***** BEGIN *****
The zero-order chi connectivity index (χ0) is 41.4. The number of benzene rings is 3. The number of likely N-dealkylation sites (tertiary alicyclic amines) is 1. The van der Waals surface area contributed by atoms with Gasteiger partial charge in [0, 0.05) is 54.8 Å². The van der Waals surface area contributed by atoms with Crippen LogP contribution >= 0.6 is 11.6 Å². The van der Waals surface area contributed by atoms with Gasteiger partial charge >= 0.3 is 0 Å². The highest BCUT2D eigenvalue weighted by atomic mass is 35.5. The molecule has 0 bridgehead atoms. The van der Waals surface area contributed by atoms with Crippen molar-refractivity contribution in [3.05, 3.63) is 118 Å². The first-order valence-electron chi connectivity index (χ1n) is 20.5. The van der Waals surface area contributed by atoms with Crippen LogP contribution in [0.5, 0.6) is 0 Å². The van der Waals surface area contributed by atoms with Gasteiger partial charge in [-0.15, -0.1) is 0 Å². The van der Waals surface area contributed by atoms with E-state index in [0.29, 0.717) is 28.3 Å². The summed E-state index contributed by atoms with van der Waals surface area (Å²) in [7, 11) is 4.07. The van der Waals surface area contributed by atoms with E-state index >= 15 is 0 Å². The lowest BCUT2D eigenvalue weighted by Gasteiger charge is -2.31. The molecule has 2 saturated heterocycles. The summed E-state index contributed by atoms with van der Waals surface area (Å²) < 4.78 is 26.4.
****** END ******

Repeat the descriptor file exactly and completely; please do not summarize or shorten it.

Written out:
The zero-order chi connectivity index (χ0) is 41.4. The number of benzene rings is 3. The number of likely N-dealkylation sites (tertiary alicyclic amines) is 1. The van der Waals surface area contributed by atoms with Gasteiger partial charge in [0, 0.05) is 54.8 Å². The van der Waals surface area contributed by atoms with Crippen LogP contribution >= 0.6 is 11.6 Å². The van der Waals surface area contributed by atoms with Gasteiger partial charge >= 0.3 is 0 Å². The highest BCUT2D eigenvalue weighted by atomic mass is 35.5. The molecule has 0 bridgehead atoms. The van der Waals surface area contributed by atoms with Crippen molar-refractivity contribution in [3.05, 3.63) is 118 Å². The first-order valence-electron chi connectivity index (χ1n) is 20.5. The van der Waals surface area contributed by atoms with Crippen LogP contribution in [0.5, 0.6) is 0 Å². The van der Waals surface area contributed by atoms with Gasteiger partial charge in [-0.15, -0.1) is 0 Å². The van der Waals surface area contributed by atoms with E-state index in [0.29, 0.717) is 28.3 Å². The summed E-state index contributed by atoms with van der Waals surface area (Å²) in [7, 11) is 4.07. The van der Waals surface area contributed by atoms with E-state index >= 15 is 0 Å². The lowest BCUT2D eigenvalue weighted by Gasteiger charge is -2.31. The molecule has 2 saturated heterocycles. The summed E-state index contributed by atoms with van der Waals surface area (Å²) < 4.78 is 26.4.